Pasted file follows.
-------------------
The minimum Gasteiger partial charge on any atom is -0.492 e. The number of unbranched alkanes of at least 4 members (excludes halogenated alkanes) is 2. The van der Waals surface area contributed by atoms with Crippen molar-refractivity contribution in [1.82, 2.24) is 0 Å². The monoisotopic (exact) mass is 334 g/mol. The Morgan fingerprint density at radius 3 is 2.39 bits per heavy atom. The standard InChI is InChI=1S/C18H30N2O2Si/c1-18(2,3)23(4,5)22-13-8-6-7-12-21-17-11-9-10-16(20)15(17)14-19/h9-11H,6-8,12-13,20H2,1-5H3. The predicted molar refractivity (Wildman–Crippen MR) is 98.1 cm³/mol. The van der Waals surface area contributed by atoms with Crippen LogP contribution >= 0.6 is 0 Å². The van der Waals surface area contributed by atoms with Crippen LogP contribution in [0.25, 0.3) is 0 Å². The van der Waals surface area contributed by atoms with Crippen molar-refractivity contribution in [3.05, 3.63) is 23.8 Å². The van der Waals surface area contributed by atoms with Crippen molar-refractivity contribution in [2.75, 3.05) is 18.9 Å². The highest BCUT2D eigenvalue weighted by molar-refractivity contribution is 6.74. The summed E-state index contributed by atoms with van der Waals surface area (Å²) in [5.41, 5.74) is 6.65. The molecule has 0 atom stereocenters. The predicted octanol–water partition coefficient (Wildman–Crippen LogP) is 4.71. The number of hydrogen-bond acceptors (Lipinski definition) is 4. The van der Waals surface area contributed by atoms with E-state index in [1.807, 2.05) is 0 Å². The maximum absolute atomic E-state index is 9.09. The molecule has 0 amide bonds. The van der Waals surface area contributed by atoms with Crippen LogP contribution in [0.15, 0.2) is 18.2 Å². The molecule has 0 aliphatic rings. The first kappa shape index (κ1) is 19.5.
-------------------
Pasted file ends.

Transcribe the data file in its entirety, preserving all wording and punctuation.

The minimum Gasteiger partial charge on any atom is -0.492 e. The number of unbranched alkanes of at least 4 members (excludes halogenated alkanes) is 2. The van der Waals surface area contributed by atoms with Crippen molar-refractivity contribution in [1.82, 2.24) is 0 Å². The monoisotopic (exact) mass is 334 g/mol. The Morgan fingerprint density at radius 3 is 2.39 bits per heavy atom. The standard InChI is InChI=1S/C18H30N2O2Si/c1-18(2,3)23(4,5)22-13-8-6-7-12-21-17-11-9-10-16(20)15(17)14-19/h9-11H,6-8,12-13,20H2,1-5H3. The predicted molar refractivity (Wildman–Crippen MR) is 98.1 cm³/mol. The van der Waals surface area contributed by atoms with Crippen LogP contribution >= 0.6 is 0 Å². The van der Waals surface area contributed by atoms with Crippen LogP contribution in [0.25, 0.3) is 0 Å². The van der Waals surface area contributed by atoms with Crippen molar-refractivity contribution in [3.05, 3.63) is 23.8 Å². The van der Waals surface area contributed by atoms with Crippen molar-refractivity contribution in [2.75, 3.05) is 18.9 Å². The highest BCUT2D eigenvalue weighted by molar-refractivity contribution is 6.74. The summed E-state index contributed by atoms with van der Waals surface area (Å²) in [5.41, 5.74) is 6.65. The molecule has 0 atom stereocenters. The predicted octanol–water partition coefficient (Wildman–Crippen LogP) is 4.71. The number of hydrogen-bond acceptors (Lipinski definition) is 4. The van der Waals surface area contributed by atoms with E-state index in [1.807, 2.05) is 0 Å². The maximum absolute atomic E-state index is 9.09. The molecule has 0 amide bonds. The van der Waals surface area contributed by atoms with Crippen LogP contribution in [0.15, 0.2) is 18.2 Å². The molecule has 0 aliphatic rings. The first kappa shape index (κ1) is 19.5.